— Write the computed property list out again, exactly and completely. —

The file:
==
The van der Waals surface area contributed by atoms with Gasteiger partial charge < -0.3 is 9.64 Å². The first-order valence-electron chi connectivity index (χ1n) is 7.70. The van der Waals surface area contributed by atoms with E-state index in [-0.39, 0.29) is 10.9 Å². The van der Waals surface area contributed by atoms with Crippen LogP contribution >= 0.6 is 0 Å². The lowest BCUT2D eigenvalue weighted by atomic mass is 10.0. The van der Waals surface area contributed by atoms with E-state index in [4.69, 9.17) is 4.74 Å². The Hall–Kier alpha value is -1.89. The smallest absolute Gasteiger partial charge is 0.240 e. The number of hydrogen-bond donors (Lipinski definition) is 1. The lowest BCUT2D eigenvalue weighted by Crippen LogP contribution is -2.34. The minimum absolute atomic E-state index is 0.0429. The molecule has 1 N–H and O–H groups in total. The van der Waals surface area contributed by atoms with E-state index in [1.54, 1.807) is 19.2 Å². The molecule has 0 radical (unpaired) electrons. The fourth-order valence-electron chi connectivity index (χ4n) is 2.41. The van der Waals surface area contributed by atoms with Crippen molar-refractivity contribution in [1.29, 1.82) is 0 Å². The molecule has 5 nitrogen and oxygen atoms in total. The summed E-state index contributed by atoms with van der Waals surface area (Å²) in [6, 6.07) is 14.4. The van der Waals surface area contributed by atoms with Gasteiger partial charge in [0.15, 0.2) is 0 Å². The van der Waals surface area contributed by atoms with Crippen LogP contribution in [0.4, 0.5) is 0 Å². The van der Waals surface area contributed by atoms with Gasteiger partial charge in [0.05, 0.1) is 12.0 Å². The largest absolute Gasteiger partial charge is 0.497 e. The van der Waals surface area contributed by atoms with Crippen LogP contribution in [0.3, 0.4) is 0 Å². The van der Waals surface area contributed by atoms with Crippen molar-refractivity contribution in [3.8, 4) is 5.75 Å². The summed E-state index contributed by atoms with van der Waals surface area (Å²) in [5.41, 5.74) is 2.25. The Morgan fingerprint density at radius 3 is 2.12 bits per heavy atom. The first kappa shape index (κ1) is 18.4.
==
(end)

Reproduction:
The van der Waals surface area contributed by atoms with Gasteiger partial charge < -0.3 is 9.64 Å². The first-order valence-electron chi connectivity index (χ1n) is 7.70. The van der Waals surface area contributed by atoms with E-state index in [-0.39, 0.29) is 10.9 Å². The van der Waals surface area contributed by atoms with Crippen LogP contribution >= 0.6 is 0 Å². The lowest BCUT2D eigenvalue weighted by atomic mass is 10.0. The van der Waals surface area contributed by atoms with E-state index in [4.69, 9.17) is 4.74 Å². The Hall–Kier alpha value is -1.89. The smallest absolute Gasteiger partial charge is 0.240 e. The number of hydrogen-bond donors (Lipinski definition) is 1. The lowest BCUT2D eigenvalue weighted by Crippen LogP contribution is -2.34. The minimum absolute atomic E-state index is 0.0429. The molecule has 1 N–H and O–H groups in total. The van der Waals surface area contributed by atoms with E-state index in [1.54, 1.807) is 19.2 Å². The molecule has 0 radical (unpaired) electrons. The fourth-order valence-electron chi connectivity index (χ4n) is 2.41. The van der Waals surface area contributed by atoms with Crippen molar-refractivity contribution in [1.29, 1.82) is 0 Å². The molecule has 5 nitrogen and oxygen atoms in total. The summed E-state index contributed by atoms with van der Waals surface area (Å²) in [6, 6.07) is 14.4. The van der Waals surface area contributed by atoms with Gasteiger partial charge in [0.15, 0.2) is 0 Å². The van der Waals surface area contributed by atoms with Crippen LogP contribution in [0.4, 0.5) is 0 Å². The van der Waals surface area contributed by atoms with Gasteiger partial charge in [0.05, 0.1) is 12.0 Å². The largest absolute Gasteiger partial charge is 0.497 e. The van der Waals surface area contributed by atoms with Crippen LogP contribution in [0.3, 0.4) is 0 Å². The van der Waals surface area contributed by atoms with Crippen molar-refractivity contribution in [3.8, 4) is 5.75 Å². The summed E-state index contributed by atoms with van der Waals surface area (Å²) in [5.41, 5.74) is 2.25. The Morgan fingerprint density at radius 3 is 2.12 bits per heavy atom. The first kappa shape index (κ1) is 18.4.